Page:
My Genealogy Hound

Below is a family biography included in Portrait and Biographical Album of Greene and Clark Counties, Ohio published by Chapman Bros., in 1890.  These biographies are valuable for genealogy research in discovering missing ancestors or filling in the details of a family tree. Family biographies often include far more information than can be found in a census record or obituary.  Details will vary with each biography but will often include the date and place of birth, parent names including mothers' maiden name, name of wife including maiden name, her parents' names, name of children (including spouses if married), former places of residence, occupation details, military service, church and social organization affiliations, and more.  There are often ancestry details included that cannot be found in any other type of genealogical record.

* * * *

JOHN A. KNEISLY. To have descended from a long line of honorable ancestors is a matter of pride to those so happily situated, and it is invariably their desire to reflect credit on the worthy name they bear. Naturally, such is the feeling of Mr. Kneisly, who is not only justly proud of his ancestry, but is filling the public position which he occupies, that of Postmaster of Osborn, Greene County, to the satisfaction of the community and with honor to himself. His portrait, which will be noticed on the opposite page, represents a prominent citizen of the town, one who has been a leading merchant, and who is, at all times, a liberal supporter of every worthy public enterprise. His genial manners and thorough acquaintance with the world, make him a pleasant companion with whom to pass a few hours, while his education and refinement make him welcome in social circles.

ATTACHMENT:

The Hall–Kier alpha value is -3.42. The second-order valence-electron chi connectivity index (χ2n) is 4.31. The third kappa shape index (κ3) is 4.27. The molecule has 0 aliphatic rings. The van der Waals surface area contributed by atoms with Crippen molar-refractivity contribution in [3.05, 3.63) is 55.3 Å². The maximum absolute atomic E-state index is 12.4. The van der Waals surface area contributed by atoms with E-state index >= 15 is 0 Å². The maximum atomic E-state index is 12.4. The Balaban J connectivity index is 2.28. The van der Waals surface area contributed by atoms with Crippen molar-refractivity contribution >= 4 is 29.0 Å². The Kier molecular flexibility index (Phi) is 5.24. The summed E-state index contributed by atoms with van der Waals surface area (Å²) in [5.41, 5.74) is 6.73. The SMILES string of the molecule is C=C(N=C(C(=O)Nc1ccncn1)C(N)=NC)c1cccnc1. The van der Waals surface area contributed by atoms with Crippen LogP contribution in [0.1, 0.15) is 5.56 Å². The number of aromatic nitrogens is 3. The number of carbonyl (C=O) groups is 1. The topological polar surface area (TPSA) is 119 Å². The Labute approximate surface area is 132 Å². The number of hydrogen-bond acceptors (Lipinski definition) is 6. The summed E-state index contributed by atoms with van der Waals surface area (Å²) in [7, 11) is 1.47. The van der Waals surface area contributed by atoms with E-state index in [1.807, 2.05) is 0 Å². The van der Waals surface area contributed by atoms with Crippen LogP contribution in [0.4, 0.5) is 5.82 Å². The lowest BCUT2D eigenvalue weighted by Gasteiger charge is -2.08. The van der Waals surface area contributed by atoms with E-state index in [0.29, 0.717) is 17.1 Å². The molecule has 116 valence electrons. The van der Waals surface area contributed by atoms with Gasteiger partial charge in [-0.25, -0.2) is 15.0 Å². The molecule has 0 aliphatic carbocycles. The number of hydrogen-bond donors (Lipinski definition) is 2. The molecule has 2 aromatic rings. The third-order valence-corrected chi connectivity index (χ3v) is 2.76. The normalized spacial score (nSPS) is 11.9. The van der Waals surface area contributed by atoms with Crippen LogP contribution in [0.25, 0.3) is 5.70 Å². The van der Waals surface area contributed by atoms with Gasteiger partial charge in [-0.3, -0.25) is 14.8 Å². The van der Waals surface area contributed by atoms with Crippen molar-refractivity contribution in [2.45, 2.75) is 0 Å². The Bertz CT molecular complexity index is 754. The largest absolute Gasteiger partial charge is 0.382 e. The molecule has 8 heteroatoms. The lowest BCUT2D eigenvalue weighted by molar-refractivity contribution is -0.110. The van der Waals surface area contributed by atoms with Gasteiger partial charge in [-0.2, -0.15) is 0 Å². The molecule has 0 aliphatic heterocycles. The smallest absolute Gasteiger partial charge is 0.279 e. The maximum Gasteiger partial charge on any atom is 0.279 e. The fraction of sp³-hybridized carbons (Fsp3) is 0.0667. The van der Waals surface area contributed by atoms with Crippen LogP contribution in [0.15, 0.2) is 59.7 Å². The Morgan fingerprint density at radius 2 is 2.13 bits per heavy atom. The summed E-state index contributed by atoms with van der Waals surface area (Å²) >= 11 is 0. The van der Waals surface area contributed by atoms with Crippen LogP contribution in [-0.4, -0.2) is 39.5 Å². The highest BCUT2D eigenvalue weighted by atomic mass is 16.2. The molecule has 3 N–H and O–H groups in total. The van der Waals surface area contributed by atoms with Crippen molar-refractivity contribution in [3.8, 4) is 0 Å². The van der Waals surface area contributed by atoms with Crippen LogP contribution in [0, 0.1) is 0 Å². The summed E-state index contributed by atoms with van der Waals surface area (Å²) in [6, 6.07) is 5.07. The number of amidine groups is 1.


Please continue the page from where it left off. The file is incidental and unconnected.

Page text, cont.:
The subject of this sketch was born at Kneisly Station, in Bath Township, December 17, 1851. He is the first-born of the three children of Benjamin and Mary (Kauffman) Kneisly, and the only one now living. His brother Benjamin died in infancy, and his sister, Mrs. Susan A. Sheppard, died in Osborn. The lad had good educational advantages in this county, and at Dayton, where he lived with his grandfather until the death of the latter. In boyhood he spent the intervals of study in assisting his grandfather by doing errands and chores that were suited to his years. When seventeen years old he started out for himself, and coming to Osborn became a clerk for his uncles, Christ and John Kauffman. He continued his clerical labors until 1880, when he became a partner in the firm of Kauffman & Kneisly, running a grocery store until 1888. He then sold his interest and retired from mercantile business, devoting his attention to a public office which he was then holding. In June, 1889, he received the appointment of Postmaster, and is now attending thoroughly to the duties of the office, and carrying on the sale of a small stock of stationery.

Mr. Kneisly has been in the Town Council four years, and was Tillage Clerk two years, resigning the latter position to take his present one. He was also for three years a member of the School Board, having manifested a deeper interest in the cause of education, and being more liberal and active in supporting the school, the church, and other enterprises of an elevating character, than many men of greater means. His wife is a member of the Lutheran Church, which he attends, and to the support of which he contributes. In politics he is a true blue Republican. Socially, he is an Odd Fellow, and has represented the order in the Grand Lodge five terms, being now Past Noble Grand for the third time, and Secretary of the encampment. He also belongs to the A. F. & A. M., Blue Lodge, of which he is Past Master, and holds membership in the Chapter and Council at Carlisle. he has represented this order also in the Grand Lodge, and is also a member of the Knights of Pythias, being a charter member of the Osborn Lodge.